Laugh often and love a lot
Travelling slowly has given us so much time to look beyond the shopping and attractions. It has given me time to look beyond our homeschool schedule or work demands. It has given me more time to enjoy our children. It has dawned upon me that every day that passes is one less day I can put them to bed and kiss them goodnight. It is one day less I could tickle their tummies and have a little monkey on my back.
I found this post on Instagram and it is like that life-saving model you drew for your problem sums that enlightened you!
It is wise to number our days and understand we don't have a lot of time left. It could be a blood cancer or just a calamari ring.
Dream big, live simply, laugh often and love a lot!
p.s: Updates from our whirlwind drive to Penang for finger licking good Dim sum coming this Thursday!
It always scares me when I see ads on the newspapers promoting package tours that list 4 to 6 European cities for a 10 to 12 day trip. You'll spend an entire day on the plane and another day jet-lagging while they drag you across more than 1000kms in the coach. I'm not sure if that's a $5000 holiday or paid torture.
Here are 4 reasons why you should travel slowly!
1. Travelling slowly helps you relax (and maybe make a baby :p)
Have you ever got back from a vacation and wished you had another to catch up on rest? We've been there and we hated it. Packing less in a day helps you enjoy the lull moments sitting by the pool or taking a stroll around a picturesque nature reserve. It helps us unwind from the stresses of having to meet schedules and answer millions of emails right from the time we wake up. It is a great opportunity to not set an alarm for the morning! It gives you the opportunity to spend quality time with your loved ones and come back feeling recharged!
I'm not joking about the baby part! We all know someone who is stressed out with trying to conceive. After years of not being able to conceive in the midst of their hectic stressful lives, BOOM! A good slow relaxing trip and congratulations! They are pregnant! We can attest this worked for us!
I cannot emphasise what wonders this slow trip has done for our mental health as a family. We can focus better when we need to. We have that bandwidth to write blogs, take photographs, write a book, draw and design! The kids are more willing to do their school work, focus on reading and enjoy countless hours of open ended play.
2. Travelling slowly saves you $$$
Long stays on Airbnb are almost always cheaper. You also can ask for better rates when you stay longer with a hotel too! Less commuting = less costs! You save time and energy packing and unpacking again and again.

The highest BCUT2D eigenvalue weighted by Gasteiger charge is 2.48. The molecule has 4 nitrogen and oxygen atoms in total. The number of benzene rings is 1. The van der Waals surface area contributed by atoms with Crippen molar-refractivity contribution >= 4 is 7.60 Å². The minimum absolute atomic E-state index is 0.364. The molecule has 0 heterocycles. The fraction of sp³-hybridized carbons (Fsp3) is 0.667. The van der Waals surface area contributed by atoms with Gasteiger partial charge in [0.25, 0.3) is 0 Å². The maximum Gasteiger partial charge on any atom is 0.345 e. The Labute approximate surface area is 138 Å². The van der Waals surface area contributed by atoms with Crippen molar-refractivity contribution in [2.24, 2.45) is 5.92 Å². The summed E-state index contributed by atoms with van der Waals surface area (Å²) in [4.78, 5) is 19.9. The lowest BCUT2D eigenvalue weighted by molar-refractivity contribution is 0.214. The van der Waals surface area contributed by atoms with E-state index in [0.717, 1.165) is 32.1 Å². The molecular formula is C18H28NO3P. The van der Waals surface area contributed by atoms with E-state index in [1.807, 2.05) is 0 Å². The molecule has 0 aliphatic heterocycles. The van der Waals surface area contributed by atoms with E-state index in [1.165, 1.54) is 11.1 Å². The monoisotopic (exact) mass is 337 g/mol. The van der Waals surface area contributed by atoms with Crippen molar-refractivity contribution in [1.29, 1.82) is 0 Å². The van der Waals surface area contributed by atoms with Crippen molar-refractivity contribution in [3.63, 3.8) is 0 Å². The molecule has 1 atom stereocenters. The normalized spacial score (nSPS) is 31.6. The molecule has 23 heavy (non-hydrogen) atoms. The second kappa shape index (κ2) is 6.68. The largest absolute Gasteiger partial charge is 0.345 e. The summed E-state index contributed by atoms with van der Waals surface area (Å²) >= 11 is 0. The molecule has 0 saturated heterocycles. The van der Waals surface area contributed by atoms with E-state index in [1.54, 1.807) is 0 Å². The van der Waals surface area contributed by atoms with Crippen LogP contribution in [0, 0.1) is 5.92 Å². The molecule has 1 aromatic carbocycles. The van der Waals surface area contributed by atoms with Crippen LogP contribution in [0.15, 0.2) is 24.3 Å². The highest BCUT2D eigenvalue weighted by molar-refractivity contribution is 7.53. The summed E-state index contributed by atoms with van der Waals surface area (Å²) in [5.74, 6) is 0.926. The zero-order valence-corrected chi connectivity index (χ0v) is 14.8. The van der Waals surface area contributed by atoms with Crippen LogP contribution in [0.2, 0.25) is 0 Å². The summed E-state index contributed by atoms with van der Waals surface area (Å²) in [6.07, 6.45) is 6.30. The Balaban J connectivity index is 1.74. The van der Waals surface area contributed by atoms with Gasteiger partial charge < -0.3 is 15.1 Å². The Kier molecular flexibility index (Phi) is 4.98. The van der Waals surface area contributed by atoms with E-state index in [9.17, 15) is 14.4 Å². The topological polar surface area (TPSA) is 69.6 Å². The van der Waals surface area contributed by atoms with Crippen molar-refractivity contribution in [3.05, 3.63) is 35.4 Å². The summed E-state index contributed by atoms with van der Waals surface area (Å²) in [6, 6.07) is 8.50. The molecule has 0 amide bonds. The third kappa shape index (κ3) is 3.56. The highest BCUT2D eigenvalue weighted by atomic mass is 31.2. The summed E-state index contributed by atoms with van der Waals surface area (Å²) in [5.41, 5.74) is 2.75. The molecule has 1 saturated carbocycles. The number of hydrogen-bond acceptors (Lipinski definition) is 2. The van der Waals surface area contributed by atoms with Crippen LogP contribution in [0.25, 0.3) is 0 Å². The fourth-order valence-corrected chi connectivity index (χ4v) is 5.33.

Settling longer in a place also means we are more willing to cook/make simple meals, make our own cup of tea and coffee. Instead of eating at touristy places, we use Google Maps and look for great local reviews for awesome food. We've been able to find many food options throughout our trip that cost between 50 to 70RM (About S$15.80 to S$22) for the entire family.
3. Travelling slowly allows you to find hidden gems!
Travelling deeply and slowly, you get to fully immerse yourself and enjoy a place. That's exactly what we've been doing! We found places other explorers mark as "Great View" on google maps in Cameron Highlands and roamed the around on foot to find our favourite satay man in Tana Rata. He sold a satay for 1RM and cooked them over coal... (See pictures in this post)
Because we get to spend more time at a place, we tend to go exploring the area beyond what the travel guides point us to. We go beyond what Google Maps recommends! That was also how we found these eateries when we explored Ipoh...
4. Travelling slowly gives you unexpected adventures
(my favourite reason for travelling slowly!)
We've seen most of the places we could in Cameron Highlands and decided to explore the surrounding areas in Perak (Ipoh). Mossy forest and Parit falls in Cameron Highlands were closed when we wanted to access them because of landslide and maintenance.
I chanced upon this cave on google maps while looking at the terrain layer. (Please try this, it is most amusing for those who enjoy seeing 3D maps!). The interesting "T" shape caught my eye and you won't believe what we found....
Next time you travel, try travelling slowly! Hope you'll find it as rewarding as us!
If you've found other amazing food, scenery or relaxing places around Malaysia, please share them with us!
Click the chat button or any of the social icons at the bottom. We'd love to connect!
Thanks for following along our Grand Tour of Malaysia! We've done, Genting, Cameron Highlands and Melaka over the past 34 days! If you are curious as to why we've chosen to travel so slowly, you can read it here!
This blog post's inspiration came most dramatically on a starry starry night as I enjoyed the cool 18 celcius night breeze with several bugs as company in the balcony. Cameron Highlands rarely has clear skies at night. That special night, the clouds cleared, the massive full moon shone and the stars appeared. I sat there in awe of that indescribable beauty. Most unexpectedly....